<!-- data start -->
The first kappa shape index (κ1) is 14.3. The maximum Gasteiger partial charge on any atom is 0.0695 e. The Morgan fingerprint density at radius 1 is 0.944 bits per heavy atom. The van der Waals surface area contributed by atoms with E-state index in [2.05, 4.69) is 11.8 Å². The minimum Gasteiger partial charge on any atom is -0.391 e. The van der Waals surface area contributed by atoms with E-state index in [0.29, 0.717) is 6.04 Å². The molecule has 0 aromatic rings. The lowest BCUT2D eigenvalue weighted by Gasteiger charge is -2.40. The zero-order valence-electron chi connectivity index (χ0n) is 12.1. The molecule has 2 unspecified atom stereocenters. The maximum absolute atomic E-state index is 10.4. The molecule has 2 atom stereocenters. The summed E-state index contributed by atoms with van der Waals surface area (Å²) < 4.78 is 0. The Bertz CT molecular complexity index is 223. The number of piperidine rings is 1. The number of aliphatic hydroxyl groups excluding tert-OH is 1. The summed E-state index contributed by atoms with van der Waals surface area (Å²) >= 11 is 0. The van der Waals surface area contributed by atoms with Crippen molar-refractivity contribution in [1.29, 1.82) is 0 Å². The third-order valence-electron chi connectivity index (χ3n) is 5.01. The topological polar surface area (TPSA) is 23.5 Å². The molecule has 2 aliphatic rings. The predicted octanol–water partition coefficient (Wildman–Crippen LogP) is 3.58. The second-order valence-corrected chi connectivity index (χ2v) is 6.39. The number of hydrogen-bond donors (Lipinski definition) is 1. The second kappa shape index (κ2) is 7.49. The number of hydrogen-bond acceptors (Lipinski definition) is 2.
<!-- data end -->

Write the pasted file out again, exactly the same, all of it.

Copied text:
The first kappa shape index (κ1) is 14.3. The maximum Gasteiger partial charge on any atom is 0.0695 e. The Morgan fingerprint density at radius 1 is 0.944 bits per heavy atom. The van der Waals surface area contributed by atoms with E-state index in [2.05, 4.69) is 11.8 Å². The minimum Gasteiger partial charge on any atom is -0.391 e. The van der Waals surface area contributed by atoms with E-state index in [0.29, 0.717) is 6.04 Å². The molecule has 0 aromatic rings. The lowest BCUT2D eigenvalue weighted by Gasteiger charge is -2.40. The zero-order valence-electron chi connectivity index (χ0n) is 12.1. The molecule has 2 unspecified atom stereocenters. The maximum absolute atomic E-state index is 10.4. The molecule has 2 atom stereocenters. The summed E-state index contributed by atoms with van der Waals surface area (Å²) < 4.78 is 0. The Bertz CT molecular complexity index is 223. The number of piperidine rings is 1. The number of aliphatic hydroxyl groups excluding tert-OH is 1. The summed E-state index contributed by atoms with van der Waals surface area (Å²) >= 11 is 0. The van der Waals surface area contributed by atoms with Crippen molar-refractivity contribution in [1.29, 1.82) is 0 Å². The third-order valence-electron chi connectivity index (χ3n) is 5.01. The topological polar surface area (TPSA) is 23.5 Å². The molecule has 2 aliphatic rings. The predicted octanol–water partition coefficient (Wildman–Crippen LogP) is 3.58. The second-order valence-corrected chi connectivity index (χ2v) is 6.39. The number of hydrogen-bond donors (Lipinski definition) is 1. The second kappa shape index (κ2) is 7.49. The number of hydrogen-bond acceptors (Lipinski definition) is 2.